Hand Function for Tetraplegia
This trial is active, not recruiting.
|Conditions||spinal cord injury, tetraplegia|
|Phase||phase 1/phase 2|
|Sponsor||VA Office of Research and Development|
|Start date||January 2012|
|End date||November 2015|
|Trial size||7 participants|
|Trial identifier||NCT00890916, A6027-R|
The purpose of this study is to evaluate the effectiveness of an implanted stimulator for providing hand function to individuals with cervical level spinal cord injury. The device stimulates the paralyzed muscles of the hand and forearm. The user of the device controls the stimulation by moving muscles that are not paralyzed, such as a wrist or neck muscle. The ability of the user to pick up and move objects, as well as perform various activities such as eating, drinking, and writing.
|Endpoint classification||safety/efficacy study|
|Intervention model||single group assignment|
Receives implanted device for hand function.
Grasp Release Test - test of functional ability to pick up and move objects
time frame: 6-9 weeks
Male or female participants at least 18 years old.
Inclusion Criteria: - cervical level spinal cord injury; - complete paralysis of fingers and thumbs; - voluntary shoulder motion; - electrically excitable forearm and hand musculature Exclusion Criteria: - extreme contractures of the joints; - skeletal immaturity; - extensive denervation in the forearm and hand; - poor surgical risk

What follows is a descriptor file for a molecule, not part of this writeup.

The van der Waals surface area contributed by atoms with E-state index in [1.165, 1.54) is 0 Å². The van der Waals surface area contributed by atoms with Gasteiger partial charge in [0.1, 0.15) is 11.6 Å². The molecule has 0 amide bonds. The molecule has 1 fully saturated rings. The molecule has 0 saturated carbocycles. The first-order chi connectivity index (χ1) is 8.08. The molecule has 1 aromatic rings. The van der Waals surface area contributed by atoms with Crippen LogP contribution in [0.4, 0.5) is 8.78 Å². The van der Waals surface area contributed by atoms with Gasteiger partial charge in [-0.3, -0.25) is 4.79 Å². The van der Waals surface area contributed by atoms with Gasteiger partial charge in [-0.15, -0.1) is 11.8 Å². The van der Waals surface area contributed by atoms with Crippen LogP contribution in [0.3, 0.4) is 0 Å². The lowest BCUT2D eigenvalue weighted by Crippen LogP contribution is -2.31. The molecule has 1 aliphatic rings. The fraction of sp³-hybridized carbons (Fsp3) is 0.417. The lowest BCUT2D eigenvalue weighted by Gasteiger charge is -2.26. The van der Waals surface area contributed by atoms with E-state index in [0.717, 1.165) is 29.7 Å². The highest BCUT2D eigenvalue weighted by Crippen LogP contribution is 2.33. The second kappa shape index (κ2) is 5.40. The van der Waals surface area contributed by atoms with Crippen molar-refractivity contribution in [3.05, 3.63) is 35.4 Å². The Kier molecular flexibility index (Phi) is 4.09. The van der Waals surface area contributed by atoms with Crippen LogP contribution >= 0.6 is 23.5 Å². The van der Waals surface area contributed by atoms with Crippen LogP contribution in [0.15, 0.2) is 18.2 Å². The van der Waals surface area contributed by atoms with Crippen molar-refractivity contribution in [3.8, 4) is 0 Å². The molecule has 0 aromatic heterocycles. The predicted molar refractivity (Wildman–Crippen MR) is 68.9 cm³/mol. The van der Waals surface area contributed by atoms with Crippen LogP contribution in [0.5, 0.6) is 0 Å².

|Official title||Hand Function for Tetraplegia Using a Wireless Neuroprosthesis|
|Principal investigator||Kevin L Kilgore, PhD|
|Description||The overall object of this research is to provide restored functional abilities to individuals with cervical-level spinal cord injury through the use of an advanced wireless myoelectrically controlled battery-powered implanted neuroprosthetic system known as the "FIRSTHAND" System. This restored function can enable the individual to achieve greater independence in activities of daily living and an improved quality of life. Electrical stimulation of paralyzed muscles will be used to generate functional movements. The movements will be controlled using myoelectric signals generated from muscles under the subject's voluntary control. The specific hypotheses of this study are: 1) at least 75% of all subjects will be able to manipulate at least one more object in the Grasp-Release Test when using the advanced neuroprosthesis compared to without the neuroprosthesis. 2) At least 75% of all subjects will demonstrate an increased level of independence in at least one functional activity when using the advanced neuroprosthesis. 3) At least 75% of all subjects will demonstrate an average neuroprosthesis usage of at least three days/week.|
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